The compressor/blower part of the CPAP machine doesn't draw all that much current. The heater in the humidifier and heated hose does. I use a 35 amp-hour AGM wheelchair/scooter battery that costs $60-something on Amazon as my power failure/semi-portable solution. It weighs 25 pounds. With the humidifier and heated hose turned off, it will run the unit for several days. With the humidifier and heated hose turned on, it will knock the battery dead in less than a night.

You're going to need to experiment with what you need for humidification. You might be OK with water in the humidifier tank but the humidifier heater disabled. The house battery on an RV should be fine for that. You might need to upgrade your battery, lug along a spare battery or two, or buy a little Honda generator (and make yourself very unpopular with your neighbors). Honda finally lets online sellers sell their generators. A 1000 watt generator is $800 bucks. The bigger 2000 watt generator is $200 more. A CPAP machine with the humidifier set on it's highest setting still only draws ~100 watts. An issue with a battery. A non-issue with a generator.
Thanks for the info, will get hubby to read it,it just goes over my head.

(04-19-2015, 12:45 PM)iSnore Wrote: A motorhome typically has a 12 volt starting battery, as well as 12 volt "house" battery or batteries to provide lighting, ventilation (fans), and ignition for gas water heater, furnace, and refrigerator. In some cases, the refrigerator uses 12 volts exclusively instead of gas. In some cases, everything but the air-conditioning and microwave runs off 12 volts, and there may even be an inverter powering the microwave from the house battery.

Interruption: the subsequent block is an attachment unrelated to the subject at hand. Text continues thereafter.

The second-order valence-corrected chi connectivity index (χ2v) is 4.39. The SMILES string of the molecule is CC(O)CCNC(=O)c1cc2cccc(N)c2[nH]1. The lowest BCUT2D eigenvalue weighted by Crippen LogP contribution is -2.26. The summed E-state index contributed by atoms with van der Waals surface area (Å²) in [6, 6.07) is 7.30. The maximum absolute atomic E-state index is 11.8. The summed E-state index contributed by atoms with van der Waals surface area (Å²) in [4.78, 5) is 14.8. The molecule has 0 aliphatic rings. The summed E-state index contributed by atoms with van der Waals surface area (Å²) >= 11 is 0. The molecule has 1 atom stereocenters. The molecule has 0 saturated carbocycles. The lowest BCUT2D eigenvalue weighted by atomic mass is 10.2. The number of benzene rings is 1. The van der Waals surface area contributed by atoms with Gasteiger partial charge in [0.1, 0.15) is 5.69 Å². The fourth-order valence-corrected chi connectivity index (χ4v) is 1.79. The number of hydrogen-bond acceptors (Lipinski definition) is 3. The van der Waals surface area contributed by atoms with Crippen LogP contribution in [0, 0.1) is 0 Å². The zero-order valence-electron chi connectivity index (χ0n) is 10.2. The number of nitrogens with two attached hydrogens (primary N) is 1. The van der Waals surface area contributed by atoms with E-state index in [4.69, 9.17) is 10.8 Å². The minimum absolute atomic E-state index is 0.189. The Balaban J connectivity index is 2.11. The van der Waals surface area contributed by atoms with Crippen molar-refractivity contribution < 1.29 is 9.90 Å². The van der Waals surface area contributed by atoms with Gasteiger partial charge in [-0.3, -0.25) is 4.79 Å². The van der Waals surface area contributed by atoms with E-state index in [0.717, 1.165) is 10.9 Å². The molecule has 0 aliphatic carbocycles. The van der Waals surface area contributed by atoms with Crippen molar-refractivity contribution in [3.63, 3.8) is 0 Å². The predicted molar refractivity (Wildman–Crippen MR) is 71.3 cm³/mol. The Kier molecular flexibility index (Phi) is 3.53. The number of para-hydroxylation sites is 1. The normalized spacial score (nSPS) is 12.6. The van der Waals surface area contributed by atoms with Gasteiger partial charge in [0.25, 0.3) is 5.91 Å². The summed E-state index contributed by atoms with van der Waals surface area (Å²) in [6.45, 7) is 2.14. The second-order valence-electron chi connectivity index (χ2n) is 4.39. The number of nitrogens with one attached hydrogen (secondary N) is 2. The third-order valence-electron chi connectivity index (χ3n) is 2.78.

There are a number of CPAP brands, including Respironics, that can run off 12 volts with nothing more than a DC cable. Others, such as the 24 volt ResMeds, require a DC-DC converter to use the 12 volts. How much you can use them depends upon the capacity of your house battery bank and whether you have a generator to recharge it. Unless you have significant excess capacity in that bank, you'll want to turn the humidifier and heated hose off. Hope this helps.
Thank you will let hubby read it, I dont understand these tec things...lol


(04-19-2015, 03:43 PM)GeoffD Wrote: The ResMed CPAP machines require an $80-something DC-DC converter power brick you can buy online. The Respironics are 12v DC units so you need to buy their $30-something power cord. For an RV/boat/car camping where you can lug a spare battery if you need to, don't agonize over that choice.

The compressor/blower part of the CPAP machine doesn't draw all that much current. The heater in the humidifier and heated hose does. I use a 35 amp-hour AGM wheelchair/scooter battery that costs $60-something on Amazon as my power failure/semi-portable solution. It weighs 25 pounds. With the humidifier and heated hose turned off, it will run the unit for several days. With the humidifier and heated hose turned on, it will knock the battery dead in less than a night.

You're going to need to experiment with what you need for humidification. You might be OK with water in the humidifier tank but the humidifier heater disabled. The house battery on an RV should be fine for that. You might need to upgrade your battery, lug along a spare battery or two, or buy a little Honda generator (and make yourself very unpopular with your neighbors). Honda finally lets online sellers sell their generators. A 1000 watt generator is $800 bucks. The bigger 2000 watt generator is $200 more. A CPAP machine with the humidifier set on it's highest setting still only draws ~100 watts. An issue with a battery. A non-issue with a generator.
Thanks for the reply, think will try loosing weight and hope this disappears...lol